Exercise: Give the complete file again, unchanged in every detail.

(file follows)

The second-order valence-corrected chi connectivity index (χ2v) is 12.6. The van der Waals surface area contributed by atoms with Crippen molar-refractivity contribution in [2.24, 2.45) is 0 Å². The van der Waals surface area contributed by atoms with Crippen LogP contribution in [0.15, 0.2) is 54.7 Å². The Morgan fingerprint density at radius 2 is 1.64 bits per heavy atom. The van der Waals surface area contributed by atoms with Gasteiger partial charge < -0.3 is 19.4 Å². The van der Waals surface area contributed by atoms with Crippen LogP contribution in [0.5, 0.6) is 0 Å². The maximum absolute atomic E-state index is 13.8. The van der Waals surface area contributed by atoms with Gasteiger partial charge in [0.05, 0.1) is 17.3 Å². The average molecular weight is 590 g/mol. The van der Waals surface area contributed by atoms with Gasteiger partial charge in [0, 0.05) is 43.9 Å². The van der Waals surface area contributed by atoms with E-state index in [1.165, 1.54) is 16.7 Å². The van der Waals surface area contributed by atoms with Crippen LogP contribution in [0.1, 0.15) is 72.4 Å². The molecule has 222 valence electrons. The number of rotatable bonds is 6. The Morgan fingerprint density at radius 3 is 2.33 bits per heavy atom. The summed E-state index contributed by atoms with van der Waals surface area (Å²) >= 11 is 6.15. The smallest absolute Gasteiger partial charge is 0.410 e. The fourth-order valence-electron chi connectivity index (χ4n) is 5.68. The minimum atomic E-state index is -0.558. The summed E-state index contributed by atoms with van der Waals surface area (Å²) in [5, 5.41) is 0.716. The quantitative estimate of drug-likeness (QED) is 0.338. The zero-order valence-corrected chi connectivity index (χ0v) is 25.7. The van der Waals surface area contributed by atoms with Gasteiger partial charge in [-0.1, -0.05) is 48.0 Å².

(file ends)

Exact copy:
The second-order valence-corrected chi connectivity index (χ2v) is 12.6. The van der Waals surface area contributed by atoms with Crippen molar-refractivity contribution in [2.24, 2.45) is 0 Å². The van der Waals surface area contributed by atoms with Crippen LogP contribution in [0.15, 0.2) is 54.7 Å². The Morgan fingerprint density at radius 2 is 1.64 bits per heavy atom. The van der Waals surface area contributed by atoms with Gasteiger partial charge < -0.3 is 19.4 Å². The van der Waals surface area contributed by atoms with Crippen LogP contribution in [0.5, 0.6) is 0 Å². The maximum absolute atomic E-state index is 13.8. The van der Waals surface area contributed by atoms with Gasteiger partial charge in [0.05, 0.1) is 17.3 Å². The average molecular weight is 590 g/mol. The van der Waals surface area contributed by atoms with Gasteiger partial charge in [0, 0.05) is 43.9 Å². The van der Waals surface area contributed by atoms with E-state index in [1.165, 1.54) is 16.7 Å². The van der Waals surface area contributed by atoms with Crippen LogP contribution in [0.1, 0.15) is 72.4 Å². The molecule has 222 valence electrons. The number of rotatable bonds is 6. The Morgan fingerprint density at radius 3 is 2.33 bits per heavy atom. The summed E-state index contributed by atoms with van der Waals surface area (Å²) >= 11 is 6.15. The smallest absolute Gasteiger partial charge is 0.410 e. The fourth-order valence-electron chi connectivity index (χ4n) is 5.68. The minimum atomic E-state index is -0.558. The summed E-state index contributed by atoms with van der Waals surface area (Å²) in [5, 5.41) is 0.716. The quantitative estimate of drug-likeness (QED) is 0.338. The zero-order valence-corrected chi connectivity index (χ0v) is 25.7. The van der Waals surface area contributed by atoms with Gasteiger partial charge in [-0.1, -0.05) is 48.0 Å².